The name of the Balkans has an unusually graphic etymology: having discovered the beauty of this pivotal part of Europe, which stretches from Italy to the Bosphorous, and the ruggedness of its people, who put up fierce resistance to invasion, the Turks chose to describe the region with the words Bal (Honey) and Kan (Blood). Honey & Blood: never was there so apt a metaphor! So much richness and drama packed into such a small area is guaranteed to fire the imagination of historians and artists, especially musicians. Thanks to the magic of an ambitious programme built around the cycles of life, Jordi Savall invites us to travel the length and breadth of a region which has always had more than its share of human and historical drama. 230 minutes of music scan the full range of human emotions illuminated by 1001 different musical traditions, all of which nevertheless spring from a common source. "The future belongs to those with the longest memory", wrote Nietzsche. Once more, Jordi Savall brilliantly demonstrates that music is a key component of the collective memory that enables us to face our future. This lavishly documented CD-Book, translated into 12 languages, is a must for any self-respecting collector.
Jordi Savall has brought us yet another treasure on his own Alia Vox label, this time a mixed bag of music by Reformation Era composers and a handful of slightly earlier works. It’s all taken from a concert program Savall gave last year under the aegis of “greatest hits of the court of Charles V”. The composers presented are mostly court musicians for that Holy Roman Emperor, but Josquin and Heinrich Isaac also are included, the latter as a nod to Charles’ grandfather, Maximilian I, who was responsible for getting Charles the crown. Savall combines his first-rate instrumental ensemble, updated to Hespèrion XXI, with his own vocal group, La Capella Reial de Catalunya. The results are captivating. Savall’s musicians are tops in the field, and their collective talents, constantly on display in this varied program, are simply a joy to hear.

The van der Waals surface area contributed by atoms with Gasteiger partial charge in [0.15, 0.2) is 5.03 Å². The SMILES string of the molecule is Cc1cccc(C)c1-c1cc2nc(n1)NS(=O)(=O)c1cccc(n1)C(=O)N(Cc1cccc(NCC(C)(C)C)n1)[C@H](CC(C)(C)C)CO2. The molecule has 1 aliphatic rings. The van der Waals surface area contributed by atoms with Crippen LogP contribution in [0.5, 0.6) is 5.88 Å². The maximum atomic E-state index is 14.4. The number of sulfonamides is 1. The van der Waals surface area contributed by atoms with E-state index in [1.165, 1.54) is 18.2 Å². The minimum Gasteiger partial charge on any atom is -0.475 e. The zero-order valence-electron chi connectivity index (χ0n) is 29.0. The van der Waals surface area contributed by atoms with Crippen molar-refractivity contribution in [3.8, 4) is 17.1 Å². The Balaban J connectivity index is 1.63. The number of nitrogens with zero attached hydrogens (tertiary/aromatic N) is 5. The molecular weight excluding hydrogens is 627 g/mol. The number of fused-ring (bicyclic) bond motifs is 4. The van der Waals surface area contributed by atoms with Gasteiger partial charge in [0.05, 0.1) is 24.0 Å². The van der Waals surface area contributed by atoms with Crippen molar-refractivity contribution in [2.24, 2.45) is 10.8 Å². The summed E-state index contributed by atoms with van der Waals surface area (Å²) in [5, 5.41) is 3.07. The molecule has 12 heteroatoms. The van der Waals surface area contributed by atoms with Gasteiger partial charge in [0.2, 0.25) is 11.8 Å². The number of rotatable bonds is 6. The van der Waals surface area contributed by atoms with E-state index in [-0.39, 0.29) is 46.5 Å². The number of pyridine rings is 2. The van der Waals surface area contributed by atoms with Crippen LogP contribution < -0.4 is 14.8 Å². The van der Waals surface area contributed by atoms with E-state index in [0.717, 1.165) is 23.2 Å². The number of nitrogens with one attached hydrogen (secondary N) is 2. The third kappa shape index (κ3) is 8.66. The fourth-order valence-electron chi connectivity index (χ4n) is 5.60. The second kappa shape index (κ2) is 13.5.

The works on this 2-CD set all come from a single source: a document called "Cancionero de Montecassino" which is believed to contain works composed between 1430 and 1480. Somehow the document has survived down through the centuries; it was almost lost when the Abbey where it was stored was bombed in 1944. Luckily the document survived so that this amazing CD set could be recorded by the - also amazing - Le Capella Reial de Catalunya. This CD is the second in a series entitled "Musicas Reales", the first of which being "Carlos V" containing works mainly from the 16th century. If you enjoyed that one, then "Alfons V el Magnanim" will be a welcome addition to your CD spinner.
The 1991 French film Tous les matins du monde (All the Mornings of the World) attracted an audience of unexpected size for a story about French Baroque viol music, becoming a runaway hit in France and Germany and even gained wide distribution in the classical-chary U.S. The commercial ramifications grew with the release of the film's soundtrack, featuring early music giant Jordi Savall on viol; the soundtrack achieved platinum sales levels in its initial release. The film's story, built on a very few sketchy facts about the reclusive seventeenth century viol player known only as Monsieur de Sainte Colombe, drew viewers with its modern resonances touching on the conflict between art and popular success, and partly with its dramatic lighting reminiscent of the paintings of Louis le Nain. The soundtrack has a few pieces with vocals or with a small ensemble of other players.
This beautiful recording, once long out-of-print, is now remastered in high definition multi-channel hybrid SACD, and is the first album made by Jordi Savall for the Astrée label, now reissued on Alia Vox. With this rare 1975 disc, Savall confirmed François Couperin as a master composer for viola da gamba with affinities to the previous masters of French music. On the recording Mr. Savall plays an authentic 7-string bass viol, anonymously constructed in 17th century France. He is joined by musicians Ton Koopman playing a Gilbert des Ruisseaux harpsichord built in the late 17th century and Ariane Maurette playing a Barak Norman bass viol constructed in London in 1697. Couperin’s music for these colorful instruments is marvelous, contemplative and beguiling. The highly collectible album, a must-have of the Savall oeuvre, is now available again and features a very informative booklet.